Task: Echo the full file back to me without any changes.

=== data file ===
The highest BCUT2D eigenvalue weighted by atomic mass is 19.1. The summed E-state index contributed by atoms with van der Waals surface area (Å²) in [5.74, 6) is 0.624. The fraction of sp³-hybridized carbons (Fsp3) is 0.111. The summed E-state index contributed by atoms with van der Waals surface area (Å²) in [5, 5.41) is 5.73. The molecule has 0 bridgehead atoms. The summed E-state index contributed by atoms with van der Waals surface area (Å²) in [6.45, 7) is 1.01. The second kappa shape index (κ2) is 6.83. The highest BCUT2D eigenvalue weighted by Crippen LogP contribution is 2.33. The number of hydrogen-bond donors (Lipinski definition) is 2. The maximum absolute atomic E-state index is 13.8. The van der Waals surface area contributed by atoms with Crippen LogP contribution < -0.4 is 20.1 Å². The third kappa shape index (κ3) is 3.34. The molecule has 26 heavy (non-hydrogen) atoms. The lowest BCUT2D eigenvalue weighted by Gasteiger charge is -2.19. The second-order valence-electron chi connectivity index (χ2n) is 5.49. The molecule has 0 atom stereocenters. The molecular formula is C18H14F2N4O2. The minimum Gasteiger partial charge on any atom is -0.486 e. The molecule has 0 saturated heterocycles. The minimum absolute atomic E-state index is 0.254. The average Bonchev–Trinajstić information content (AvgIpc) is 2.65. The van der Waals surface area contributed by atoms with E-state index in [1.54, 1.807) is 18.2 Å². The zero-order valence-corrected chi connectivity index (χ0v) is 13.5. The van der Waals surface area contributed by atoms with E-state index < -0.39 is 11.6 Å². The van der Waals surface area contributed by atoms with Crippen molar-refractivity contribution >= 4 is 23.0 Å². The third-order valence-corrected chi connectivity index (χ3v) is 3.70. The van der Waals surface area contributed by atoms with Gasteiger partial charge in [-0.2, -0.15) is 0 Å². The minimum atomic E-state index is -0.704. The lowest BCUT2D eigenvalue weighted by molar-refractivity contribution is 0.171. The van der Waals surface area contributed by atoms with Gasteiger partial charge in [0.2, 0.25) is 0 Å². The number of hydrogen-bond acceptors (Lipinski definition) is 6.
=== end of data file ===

The highest BCUT2D eigenvalue weighted by atomic mass is 19.1. The summed E-state index contributed by atoms with van der Waals surface area (Å²) in [5.74, 6) is 0.624. The fraction of sp³-hybridized carbons (Fsp3) is 0.111. The summed E-state index contributed by atoms with van der Waals surface area (Å²) in [5, 5.41) is 5.73. The molecule has 0 bridgehead atoms. The summed E-state index contributed by atoms with van der Waals surface area (Å²) in [6.45, 7) is 1.01. The second kappa shape index (κ2) is 6.83. The highest BCUT2D eigenvalue weighted by Crippen LogP contribution is 2.33. The number of hydrogen-bond donors (Lipinski definition) is 2. The maximum absolute atomic E-state index is 13.8. The van der Waals surface area contributed by atoms with Crippen LogP contribution < -0.4 is 20.1 Å². The third kappa shape index (κ3) is 3.34. The molecule has 26 heavy (non-hydrogen) atoms. The lowest BCUT2D eigenvalue weighted by Gasteiger charge is -2.19. The second-order valence-electron chi connectivity index (χ2n) is 5.49. The molecule has 0 atom stereocenters. The molecular formula is C18H14F2N4O2. The minimum Gasteiger partial charge on any atom is -0.486 e. The molecule has 0 saturated heterocycles. The minimum absolute atomic E-state index is 0.254. The average Bonchev–Trinajstić information content (AvgIpc) is 2.65. The van der Waals surface area contributed by atoms with E-state index in [1.54, 1.807) is 18.2 Å². The zero-order valence-corrected chi connectivity index (χ0v) is 13.5. The van der Waals surface area contributed by atoms with E-state index < -0.39 is 11.6 Å². The van der Waals surface area contributed by atoms with Crippen molar-refractivity contribution >= 4 is 23.0 Å². The third-order valence-corrected chi connectivity index (χ3v) is 3.70. The van der Waals surface area contributed by atoms with Gasteiger partial charge in [-0.2, -0.15) is 0 Å². The minimum atomic E-state index is -0.704. The lowest BCUT2D eigenvalue weighted by molar-refractivity contribution is 0.171. The van der Waals surface area contributed by atoms with Gasteiger partial charge in [0.2, 0.25) is 0 Å². The number of hydrogen-bond acceptors (Lipinski definition) is 6.